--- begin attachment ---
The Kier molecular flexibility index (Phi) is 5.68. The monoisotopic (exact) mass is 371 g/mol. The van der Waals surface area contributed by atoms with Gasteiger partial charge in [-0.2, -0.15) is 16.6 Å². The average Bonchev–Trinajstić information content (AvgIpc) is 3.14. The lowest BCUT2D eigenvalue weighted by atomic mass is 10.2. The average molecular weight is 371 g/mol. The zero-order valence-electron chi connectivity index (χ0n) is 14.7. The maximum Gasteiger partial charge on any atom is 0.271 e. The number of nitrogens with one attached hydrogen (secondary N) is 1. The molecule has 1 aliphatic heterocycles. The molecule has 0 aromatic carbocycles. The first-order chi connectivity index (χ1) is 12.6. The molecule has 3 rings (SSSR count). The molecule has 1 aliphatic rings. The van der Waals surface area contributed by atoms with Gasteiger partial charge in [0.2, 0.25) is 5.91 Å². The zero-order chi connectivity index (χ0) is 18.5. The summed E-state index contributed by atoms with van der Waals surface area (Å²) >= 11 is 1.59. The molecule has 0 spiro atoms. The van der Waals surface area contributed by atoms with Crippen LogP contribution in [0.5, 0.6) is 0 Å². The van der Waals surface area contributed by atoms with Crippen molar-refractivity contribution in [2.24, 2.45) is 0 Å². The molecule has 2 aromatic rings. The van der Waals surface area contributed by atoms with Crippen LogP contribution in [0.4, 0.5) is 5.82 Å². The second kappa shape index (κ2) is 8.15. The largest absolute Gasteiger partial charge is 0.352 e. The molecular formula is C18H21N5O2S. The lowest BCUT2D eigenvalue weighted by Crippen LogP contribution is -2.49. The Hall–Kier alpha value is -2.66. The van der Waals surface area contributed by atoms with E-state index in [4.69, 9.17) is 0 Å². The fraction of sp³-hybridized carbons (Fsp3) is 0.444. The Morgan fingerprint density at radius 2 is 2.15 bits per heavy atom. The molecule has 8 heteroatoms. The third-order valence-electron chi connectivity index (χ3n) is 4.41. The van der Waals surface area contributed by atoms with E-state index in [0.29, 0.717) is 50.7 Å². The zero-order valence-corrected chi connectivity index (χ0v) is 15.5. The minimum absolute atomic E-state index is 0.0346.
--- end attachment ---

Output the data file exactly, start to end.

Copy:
The Kier molecular flexibility index (Phi) is 5.68. The monoisotopic (exact) mass is 371 g/mol. The van der Waals surface area contributed by atoms with Gasteiger partial charge in [-0.2, -0.15) is 16.6 Å². The average Bonchev–Trinajstić information content (AvgIpc) is 3.14. The lowest BCUT2D eigenvalue weighted by atomic mass is 10.2. The average molecular weight is 371 g/mol. The zero-order valence-electron chi connectivity index (χ0n) is 14.7. The maximum Gasteiger partial charge on any atom is 0.271 e. The number of nitrogens with one attached hydrogen (secondary N) is 1. The molecule has 1 aliphatic heterocycles. The molecule has 0 aromatic carbocycles. The first-order chi connectivity index (χ1) is 12.6. The molecule has 3 rings (SSSR count). The molecule has 1 aliphatic rings. The van der Waals surface area contributed by atoms with Gasteiger partial charge in [0.2, 0.25) is 5.91 Å². The zero-order chi connectivity index (χ0) is 18.5. The summed E-state index contributed by atoms with van der Waals surface area (Å²) >= 11 is 1.59. The molecule has 0 spiro atoms. The van der Waals surface area contributed by atoms with Crippen LogP contribution in [0.5, 0.6) is 0 Å². The van der Waals surface area contributed by atoms with Crippen molar-refractivity contribution in [2.24, 2.45) is 0 Å². The molecule has 2 aromatic rings. The van der Waals surface area contributed by atoms with Crippen LogP contribution in [0.4, 0.5) is 5.82 Å². The second kappa shape index (κ2) is 8.15. The largest absolute Gasteiger partial charge is 0.352 e. The molecular formula is C18H21N5O2S. The lowest BCUT2D eigenvalue weighted by Crippen LogP contribution is -2.49. The Hall–Kier alpha value is -2.66. The van der Waals surface area contributed by atoms with E-state index in [4.69, 9.17) is 0 Å². The fraction of sp³-hybridized carbons (Fsp3) is 0.444. The Morgan fingerprint density at radius 2 is 2.15 bits per heavy atom. The molecule has 8 heteroatoms. The third-order valence-electron chi connectivity index (χ3n) is 4.41. The van der Waals surface area contributed by atoms with E-state index in [0.29, 0.717) is 50.7 Å². The zero-order valence-corrected chi connectivity index (χ0v) is 15.5. The minimum absolute atomic E-state index is 0.0346.